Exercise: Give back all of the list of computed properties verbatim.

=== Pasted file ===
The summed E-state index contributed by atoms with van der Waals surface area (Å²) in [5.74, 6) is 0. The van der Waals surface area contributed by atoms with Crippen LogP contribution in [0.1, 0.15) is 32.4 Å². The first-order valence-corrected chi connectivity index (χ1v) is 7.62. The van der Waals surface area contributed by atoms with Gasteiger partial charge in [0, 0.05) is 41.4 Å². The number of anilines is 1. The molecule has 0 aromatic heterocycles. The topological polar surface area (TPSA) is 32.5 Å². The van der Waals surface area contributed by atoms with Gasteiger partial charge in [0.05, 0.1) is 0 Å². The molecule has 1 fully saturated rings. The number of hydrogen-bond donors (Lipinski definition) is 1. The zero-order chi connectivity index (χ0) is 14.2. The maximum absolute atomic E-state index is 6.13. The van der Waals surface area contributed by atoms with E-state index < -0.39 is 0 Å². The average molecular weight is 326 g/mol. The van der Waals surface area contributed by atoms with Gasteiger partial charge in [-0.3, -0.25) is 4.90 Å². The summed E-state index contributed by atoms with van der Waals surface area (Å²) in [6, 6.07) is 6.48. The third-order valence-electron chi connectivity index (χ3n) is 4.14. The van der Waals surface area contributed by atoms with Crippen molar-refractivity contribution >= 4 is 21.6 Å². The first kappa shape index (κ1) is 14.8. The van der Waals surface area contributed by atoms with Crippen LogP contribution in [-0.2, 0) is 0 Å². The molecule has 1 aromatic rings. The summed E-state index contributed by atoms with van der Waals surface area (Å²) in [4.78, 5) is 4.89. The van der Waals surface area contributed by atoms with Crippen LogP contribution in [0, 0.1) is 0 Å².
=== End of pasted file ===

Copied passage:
The summed E-state index contributed by atoms with van der Waals surface area (Å²) in [5.74, 6) is 0. The van der Waals surface area contributed by atoms with Crippen LogP contribution in [0.1, 0.15) is 32.4 Å². The first-order valence-corrected chi connectivity index (χ1v) is 7.62. The van der Waals surface area contributed by atoms with Gasteiger partial charge in [0, 0.05) is 41.4 Å². The number of anilines is 1. The molecule has 0 aromatic heterocycles. The topological polar surface area (TPSA) is 32.5 Å². The van der Waals surface area contributed by atoms with Gasteiger partial charge in [0.05, 0.1) is 0 Å². The molecule has 1 fully saturated rings. The number of hydrogen-bond donors (Lipinski definition) is 1. The zero-order chi connectivity index (χ0) is 14.2. The maximum absolute atomic E-state index is 6.13. The van der Waals surface area contributed by atoms with E-state index < -0.39 is 0 Å². The average molecular weight is 326 g/mol. The van der Waals surface area contributed by atoms with Gasteiger partial charge in [-0.3, -0.25) is 4.90 Å². The summed E-state index contributed by atoms with van der Waals surface area (Å²) in [6, 6.07) is 6.48. The third-order valence-electron chi connectivity index (χ3n) is 4.14. The van der Waals surface area contributed by atoms with Crippen molar-refractivity contribution >= 4 is 21.6 Å². The first kappa shape index (κ1) is 14.8. The van der Waals surface area contributed by atoms with Crippen LogP contribution in [-0.2, 0) is 0 Å². The molecule has 1 aromatic rings. The summed E-state index contributed by atoms with van der Waals surface area (Å²) in [4.78, 5) is 4.89. The van der Waals surface area contributed by atoms with Crippen LogP contribution in [0, 0.1) is 0 Å².